At this stage I do not think I am competent to enter into the field of discussion with regard to the various matters which the noble Viscount the Minister has raised. I hope that we can do this in Committee, and that the Government will come forward with sufficient Amendments to make this Bill workable. I believe it is of supreme importance that, however inadequate or deficient this Bill may appear to be to those who are better able to make a judgment, it will be made workable, because it is in the interests of the community that we should do so. I think we ought to give people an opportunity of living down their past, of being able to wipe it out completely and entirely. I am sure that this is the sort of step that we ought to take at the earliest possible opportunity.

6.48 p.m.


My Lords, the noble Lord who has just spoken I think said precisely what needs to be said about this Bill, because he emphisised the realities of it in contradistinction to the technicalities. This is a humane and coinpassonate measure that we ought to try to enact if we possibly can. It has be-en my experience that if you want to make some progressive move you nearly always encounter formidable procedural difficulties. I do not think we ought to be deterred by procedural difficulties from achieving the objectives of this Bill, which the noble and learned Lord, Lord Gardiner, if I may say so, has so convincingly presented in point of principle.

When I heard about the Bill and looked at the text, it was quite clear that there were considerable difficulties, and the noble Viscount, Lord Colville, has presented them with great skill and ability, even with a faint gusto, if I may say so. But I am sure that that does not mean that he is not strongly in support of the measure. There are difficulties, and I think it must be very encouraging to the noble and learned Lord, Lord Gardiner, to have heard assent on almost all sides to the principle—because we all accept the principle—and I am sure that if we put our heads together we cannot fail to achieve a measure that will make this modest change in our criminal jurisprudence.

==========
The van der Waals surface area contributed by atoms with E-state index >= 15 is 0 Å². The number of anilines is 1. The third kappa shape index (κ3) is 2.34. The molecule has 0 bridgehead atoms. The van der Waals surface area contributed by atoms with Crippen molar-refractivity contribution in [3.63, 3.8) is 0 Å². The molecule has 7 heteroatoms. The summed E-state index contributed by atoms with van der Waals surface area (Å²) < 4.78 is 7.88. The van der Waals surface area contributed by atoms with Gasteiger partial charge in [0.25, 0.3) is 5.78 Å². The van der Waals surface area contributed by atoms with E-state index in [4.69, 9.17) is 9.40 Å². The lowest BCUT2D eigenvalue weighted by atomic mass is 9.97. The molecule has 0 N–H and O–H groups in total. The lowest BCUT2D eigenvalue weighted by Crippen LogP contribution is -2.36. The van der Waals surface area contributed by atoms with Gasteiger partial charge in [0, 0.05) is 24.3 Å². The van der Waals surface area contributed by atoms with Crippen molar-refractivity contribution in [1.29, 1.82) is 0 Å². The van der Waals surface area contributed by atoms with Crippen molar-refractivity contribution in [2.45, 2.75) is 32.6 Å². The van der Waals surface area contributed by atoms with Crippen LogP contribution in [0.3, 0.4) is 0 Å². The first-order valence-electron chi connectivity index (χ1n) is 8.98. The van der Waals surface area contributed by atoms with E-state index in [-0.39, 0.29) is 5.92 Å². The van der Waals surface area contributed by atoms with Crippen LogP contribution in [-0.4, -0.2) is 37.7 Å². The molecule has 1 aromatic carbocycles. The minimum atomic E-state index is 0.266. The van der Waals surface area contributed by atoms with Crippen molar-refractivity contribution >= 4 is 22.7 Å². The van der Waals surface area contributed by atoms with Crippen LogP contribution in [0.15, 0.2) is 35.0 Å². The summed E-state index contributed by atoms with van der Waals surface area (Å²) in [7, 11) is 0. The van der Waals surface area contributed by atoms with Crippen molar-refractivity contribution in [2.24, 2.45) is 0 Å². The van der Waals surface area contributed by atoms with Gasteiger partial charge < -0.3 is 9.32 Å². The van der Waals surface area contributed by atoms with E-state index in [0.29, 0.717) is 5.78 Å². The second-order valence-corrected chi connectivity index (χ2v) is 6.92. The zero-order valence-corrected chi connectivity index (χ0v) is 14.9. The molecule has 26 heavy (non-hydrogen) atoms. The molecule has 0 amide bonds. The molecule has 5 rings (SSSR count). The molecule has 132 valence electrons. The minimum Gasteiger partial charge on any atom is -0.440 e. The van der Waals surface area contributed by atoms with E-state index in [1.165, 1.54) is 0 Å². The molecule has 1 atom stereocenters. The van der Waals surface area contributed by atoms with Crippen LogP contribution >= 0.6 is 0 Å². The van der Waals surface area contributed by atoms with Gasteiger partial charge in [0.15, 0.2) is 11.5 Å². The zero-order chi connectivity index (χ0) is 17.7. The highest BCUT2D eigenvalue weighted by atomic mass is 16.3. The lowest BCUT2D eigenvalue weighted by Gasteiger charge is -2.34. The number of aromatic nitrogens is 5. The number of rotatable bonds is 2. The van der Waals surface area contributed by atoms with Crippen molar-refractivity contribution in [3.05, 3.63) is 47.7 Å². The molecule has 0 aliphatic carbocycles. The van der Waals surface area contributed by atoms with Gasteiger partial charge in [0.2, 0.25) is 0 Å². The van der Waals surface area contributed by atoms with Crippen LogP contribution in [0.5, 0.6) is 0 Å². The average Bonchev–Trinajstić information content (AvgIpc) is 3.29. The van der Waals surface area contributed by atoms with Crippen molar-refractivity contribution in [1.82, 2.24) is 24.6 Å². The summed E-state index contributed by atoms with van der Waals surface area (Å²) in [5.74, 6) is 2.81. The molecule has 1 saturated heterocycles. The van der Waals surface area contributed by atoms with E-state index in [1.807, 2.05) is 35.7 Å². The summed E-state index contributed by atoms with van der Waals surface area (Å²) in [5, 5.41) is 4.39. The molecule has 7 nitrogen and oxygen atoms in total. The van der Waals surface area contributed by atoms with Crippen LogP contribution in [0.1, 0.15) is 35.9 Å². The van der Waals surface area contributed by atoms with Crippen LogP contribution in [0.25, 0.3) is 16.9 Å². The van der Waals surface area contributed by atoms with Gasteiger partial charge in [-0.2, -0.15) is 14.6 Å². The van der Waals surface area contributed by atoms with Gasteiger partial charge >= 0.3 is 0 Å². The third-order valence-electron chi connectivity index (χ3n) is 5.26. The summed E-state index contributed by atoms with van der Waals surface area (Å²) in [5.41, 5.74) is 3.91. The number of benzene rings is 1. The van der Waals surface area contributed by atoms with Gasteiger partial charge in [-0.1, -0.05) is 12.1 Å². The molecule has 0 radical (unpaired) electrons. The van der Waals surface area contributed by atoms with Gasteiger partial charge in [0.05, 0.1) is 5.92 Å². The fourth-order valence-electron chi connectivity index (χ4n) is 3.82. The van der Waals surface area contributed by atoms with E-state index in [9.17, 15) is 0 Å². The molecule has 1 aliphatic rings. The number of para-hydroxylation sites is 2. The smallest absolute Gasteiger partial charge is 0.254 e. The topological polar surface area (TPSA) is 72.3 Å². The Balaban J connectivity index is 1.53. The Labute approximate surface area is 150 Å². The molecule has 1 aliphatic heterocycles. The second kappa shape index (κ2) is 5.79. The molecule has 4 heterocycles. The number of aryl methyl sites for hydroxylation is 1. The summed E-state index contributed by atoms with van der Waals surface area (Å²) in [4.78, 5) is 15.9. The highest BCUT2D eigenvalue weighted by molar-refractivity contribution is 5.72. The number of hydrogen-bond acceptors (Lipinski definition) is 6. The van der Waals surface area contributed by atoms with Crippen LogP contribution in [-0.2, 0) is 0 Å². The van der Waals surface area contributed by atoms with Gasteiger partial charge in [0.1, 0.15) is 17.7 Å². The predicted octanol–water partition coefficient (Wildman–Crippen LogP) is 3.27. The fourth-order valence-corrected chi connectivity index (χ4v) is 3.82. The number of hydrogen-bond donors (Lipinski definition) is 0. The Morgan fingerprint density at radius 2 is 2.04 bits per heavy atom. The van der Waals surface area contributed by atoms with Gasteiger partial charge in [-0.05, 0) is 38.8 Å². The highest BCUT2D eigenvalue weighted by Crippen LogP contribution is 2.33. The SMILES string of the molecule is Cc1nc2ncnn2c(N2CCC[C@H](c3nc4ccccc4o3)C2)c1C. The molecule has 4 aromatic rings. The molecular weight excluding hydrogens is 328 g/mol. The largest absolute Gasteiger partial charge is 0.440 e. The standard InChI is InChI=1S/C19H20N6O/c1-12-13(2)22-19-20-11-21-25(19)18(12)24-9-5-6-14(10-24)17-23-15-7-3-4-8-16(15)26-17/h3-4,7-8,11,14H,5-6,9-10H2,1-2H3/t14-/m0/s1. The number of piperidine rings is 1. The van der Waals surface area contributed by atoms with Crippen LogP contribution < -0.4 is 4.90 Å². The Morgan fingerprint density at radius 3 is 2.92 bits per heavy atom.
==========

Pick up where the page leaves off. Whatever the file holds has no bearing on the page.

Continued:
I believe that one of the major defects of the Bill is that it has been too conscious of the technical problems. My own view is that it might well be that in the end it will be necessary to exclude altogether from the Bill considerations such as defamation; and even to exclude from it any penalty for the unauthorised disclosure of a conviction. I would venture to suggest to the noble and learned Lord, Lord Gardiner, that there is an objection in principle to imposing a penalty because someone has disclosed the fact that another person has a conviction. I think the objection in principle is to making the appearance of the conviction seem even worse than it is. If it becomes a dark secret that people may not speak about except under the threat of possible prosecution and very dire penalties, I am not sure that in a way we do not make it worse in the sense that we convey to the minds of people that there is something rather awful about this conviction that makes it necessary to bring the man to the Old Bailey if he is foolhardy enough to disclose it.

A point that I would venture to suggest the noble and learned Lord might consider at the Committee stage, is that really it is not necessary to impose penalties but that what one really wants in essence is that a man should not be obliged himself to have to disclose the fact that he has a conviction, and that the record of the conviction should no longer be extant. This would achieve everything that is really required.

I have a feeling that when we come to the question of defamation, and how one seeks to defend an action where someone alleges that a conviction has taken place, we shall be pursuing the most difficult course and end up with the most complicated legislation, and not really have achieved a great deal. Hence I believe that what we want to achieve in this Bill can certainly be achieved by ordinary Committee processes.

It is a very short Bill, and I do not think that it is necessary for us to make quite such a mouthful of it as to send it to a Select Committee. I am quite sure that appropriate Amendments, which might even involve the substitution of totally new clauses, can be dealt with in Committee, and that we shall be able to bring about a modest measure of social reform about which we shall all be very contented. I see that there is no longer a Bishop on the Bench, but may I say that in this way we shall demonstrate that the quality of mercy can exist on this earth as well as in heaven.

6.52 p.m.


My Lords, I rise to speak now and not in the place shown on the list of speakers, at the request of the noble Viscount, Lord St. Davids, who had not expected to be back in his seat in time. I understand that I am in order by agreement between the Whips on both sides of the House.